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BAMS equality and diversity questionnaire

Please read the following information before completing the questionnaire. The link to the questionnaire can be found at the bottom of the page.

BAMS is committed to supporting our members and to challenging the various forms of discrimination found within academia and within modernist studies. By filling in this form, you will help us to build an accurate picture of the make-up of our membership and of the modernism community more broadly, and to ensure equality and diversity within the association. The questionnaire is open to BAMS members and to anyone with an interest in BAMS, so you are welcome to complete the questionnaire even if you are not currently a member.

The questionnaire will take approximately 10 minutes to complete and your answers will be entirely anonymous.

The first part of the form is an equality and diversity questionnaire designed to help us to assess the make-up of our membership and of the modernism community. All questions are optional.

The second part of the form is a short survey asking for your feedback on equality, diversity and inclusion within BAMS. This is designed to enable us to identify issues and to work towards greater equality and diversity within the organisation. We really welcome any comments and feedback that you may provide in this section, but all questions are optional.

Completing this questionnaire is completely voluntary and you are not under any obligation to consent to complete it. Submitting a completed questionnaire is an indication of your consent to participate in the study. You can withdraw at any time prior to submitting your completed questionnaire. Once you have submitted your questionnaire anonymously, your responses cannot be withdrawn as it will not be possible to identify which questionnaire is yours.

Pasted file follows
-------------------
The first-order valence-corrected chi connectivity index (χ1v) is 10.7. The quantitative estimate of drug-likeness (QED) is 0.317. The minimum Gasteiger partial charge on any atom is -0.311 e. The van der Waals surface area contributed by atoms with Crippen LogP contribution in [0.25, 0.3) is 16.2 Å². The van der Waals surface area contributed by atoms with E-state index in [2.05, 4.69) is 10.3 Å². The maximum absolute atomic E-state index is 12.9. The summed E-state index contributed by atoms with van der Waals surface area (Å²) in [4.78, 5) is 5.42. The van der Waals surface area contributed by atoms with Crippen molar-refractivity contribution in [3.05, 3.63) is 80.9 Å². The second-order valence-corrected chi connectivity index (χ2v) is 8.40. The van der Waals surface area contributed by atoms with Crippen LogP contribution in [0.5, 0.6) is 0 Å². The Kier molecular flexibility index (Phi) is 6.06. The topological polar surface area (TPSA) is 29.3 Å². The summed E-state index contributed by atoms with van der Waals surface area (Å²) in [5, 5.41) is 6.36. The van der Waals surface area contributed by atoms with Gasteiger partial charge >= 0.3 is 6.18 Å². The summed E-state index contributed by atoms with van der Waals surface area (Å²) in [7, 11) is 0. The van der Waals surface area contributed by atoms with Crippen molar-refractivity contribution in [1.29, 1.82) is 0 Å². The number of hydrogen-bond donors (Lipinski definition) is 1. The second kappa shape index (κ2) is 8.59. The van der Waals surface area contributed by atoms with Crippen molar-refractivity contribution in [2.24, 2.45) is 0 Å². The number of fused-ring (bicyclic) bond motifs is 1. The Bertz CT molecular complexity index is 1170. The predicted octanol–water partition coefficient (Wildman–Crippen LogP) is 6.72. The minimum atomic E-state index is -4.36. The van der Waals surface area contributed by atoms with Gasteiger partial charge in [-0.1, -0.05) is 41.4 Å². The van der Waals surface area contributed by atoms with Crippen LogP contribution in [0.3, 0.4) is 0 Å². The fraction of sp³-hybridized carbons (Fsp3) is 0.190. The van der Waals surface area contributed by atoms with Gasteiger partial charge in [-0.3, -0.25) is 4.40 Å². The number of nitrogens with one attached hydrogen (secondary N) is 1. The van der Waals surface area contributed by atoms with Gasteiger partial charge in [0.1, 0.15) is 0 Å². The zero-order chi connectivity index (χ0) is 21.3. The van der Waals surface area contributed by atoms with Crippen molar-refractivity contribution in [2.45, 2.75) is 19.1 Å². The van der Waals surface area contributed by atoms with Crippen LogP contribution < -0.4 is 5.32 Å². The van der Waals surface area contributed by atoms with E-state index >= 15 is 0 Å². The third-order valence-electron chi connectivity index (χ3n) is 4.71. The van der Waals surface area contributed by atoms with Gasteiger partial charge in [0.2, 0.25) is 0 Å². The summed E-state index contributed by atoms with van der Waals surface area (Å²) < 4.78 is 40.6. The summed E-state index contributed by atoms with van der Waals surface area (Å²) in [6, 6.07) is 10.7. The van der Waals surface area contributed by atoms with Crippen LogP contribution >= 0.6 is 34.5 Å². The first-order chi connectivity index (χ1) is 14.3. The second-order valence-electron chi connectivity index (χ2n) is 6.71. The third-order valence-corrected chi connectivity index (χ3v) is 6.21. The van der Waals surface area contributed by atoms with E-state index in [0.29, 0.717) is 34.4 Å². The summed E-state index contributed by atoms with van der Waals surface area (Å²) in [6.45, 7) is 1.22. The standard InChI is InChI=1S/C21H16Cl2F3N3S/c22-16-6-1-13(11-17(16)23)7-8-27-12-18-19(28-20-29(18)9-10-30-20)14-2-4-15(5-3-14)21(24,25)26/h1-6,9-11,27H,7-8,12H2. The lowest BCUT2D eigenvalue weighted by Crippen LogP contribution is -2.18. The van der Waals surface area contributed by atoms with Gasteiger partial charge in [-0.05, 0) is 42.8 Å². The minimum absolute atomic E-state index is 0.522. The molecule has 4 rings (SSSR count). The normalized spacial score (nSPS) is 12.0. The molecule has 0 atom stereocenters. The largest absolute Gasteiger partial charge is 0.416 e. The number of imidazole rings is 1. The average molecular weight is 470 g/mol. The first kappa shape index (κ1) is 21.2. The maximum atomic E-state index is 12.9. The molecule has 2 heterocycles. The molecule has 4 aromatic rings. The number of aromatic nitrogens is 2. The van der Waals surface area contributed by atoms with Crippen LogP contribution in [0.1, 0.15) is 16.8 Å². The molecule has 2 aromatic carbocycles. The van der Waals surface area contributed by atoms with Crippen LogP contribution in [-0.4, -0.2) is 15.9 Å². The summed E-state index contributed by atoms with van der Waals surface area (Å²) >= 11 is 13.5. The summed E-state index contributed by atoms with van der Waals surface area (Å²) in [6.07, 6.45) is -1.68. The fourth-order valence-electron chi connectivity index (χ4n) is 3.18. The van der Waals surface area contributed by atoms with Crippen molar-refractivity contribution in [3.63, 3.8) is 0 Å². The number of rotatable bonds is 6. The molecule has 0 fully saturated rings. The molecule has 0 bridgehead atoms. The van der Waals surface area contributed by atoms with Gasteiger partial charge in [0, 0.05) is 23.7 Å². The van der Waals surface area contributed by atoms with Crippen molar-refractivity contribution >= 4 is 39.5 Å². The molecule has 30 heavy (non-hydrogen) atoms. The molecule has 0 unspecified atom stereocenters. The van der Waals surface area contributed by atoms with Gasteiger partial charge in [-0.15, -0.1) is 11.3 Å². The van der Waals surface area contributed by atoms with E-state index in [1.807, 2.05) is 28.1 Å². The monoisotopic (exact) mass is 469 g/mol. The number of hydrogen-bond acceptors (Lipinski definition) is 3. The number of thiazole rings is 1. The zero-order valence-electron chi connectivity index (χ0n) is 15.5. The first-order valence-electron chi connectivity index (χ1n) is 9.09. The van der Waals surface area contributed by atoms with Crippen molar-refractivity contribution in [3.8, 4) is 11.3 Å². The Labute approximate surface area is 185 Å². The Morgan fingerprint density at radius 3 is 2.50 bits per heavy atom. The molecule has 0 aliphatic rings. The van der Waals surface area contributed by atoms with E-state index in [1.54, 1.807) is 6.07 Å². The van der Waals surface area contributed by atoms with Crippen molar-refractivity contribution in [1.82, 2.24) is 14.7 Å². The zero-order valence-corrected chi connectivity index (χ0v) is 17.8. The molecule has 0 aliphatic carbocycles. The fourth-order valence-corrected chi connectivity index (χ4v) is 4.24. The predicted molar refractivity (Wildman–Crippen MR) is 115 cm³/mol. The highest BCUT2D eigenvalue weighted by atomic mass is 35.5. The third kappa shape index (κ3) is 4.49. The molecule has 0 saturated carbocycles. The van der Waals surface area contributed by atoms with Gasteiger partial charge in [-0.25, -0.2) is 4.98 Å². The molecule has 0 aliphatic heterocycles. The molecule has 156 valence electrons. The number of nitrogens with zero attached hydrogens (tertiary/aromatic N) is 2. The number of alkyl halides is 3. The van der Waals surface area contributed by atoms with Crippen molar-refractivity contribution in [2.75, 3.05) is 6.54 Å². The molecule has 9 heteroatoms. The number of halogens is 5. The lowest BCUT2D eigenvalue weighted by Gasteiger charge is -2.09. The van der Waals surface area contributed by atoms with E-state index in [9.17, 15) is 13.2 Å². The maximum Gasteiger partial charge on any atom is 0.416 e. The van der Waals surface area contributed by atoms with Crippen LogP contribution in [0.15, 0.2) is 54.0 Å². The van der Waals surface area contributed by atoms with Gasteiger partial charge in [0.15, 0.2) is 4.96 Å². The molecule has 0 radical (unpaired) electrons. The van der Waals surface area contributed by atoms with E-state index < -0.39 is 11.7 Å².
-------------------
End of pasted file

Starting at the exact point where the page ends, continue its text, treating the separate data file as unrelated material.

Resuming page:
We realise that some of you may enter information about prior negative experiences of discrimination or harassment and that this questionnaire may act as a trigger for anyone with any such prior experiences. We are most grateful for your feedback, but request that you avoid providing information on the questionnaire by which individuals or institutions could be identified. As the questionnaire is anonymous, we will not be able to identify you to take direct action or offer support. If you would like to report any such instances or discuss your experiences within BAMS in confidence, please contact us as set out in the BAMS Code of Conduct policy. If required, we will also provide a forum for further discussion and support in relation to issues raised by the questionnaire.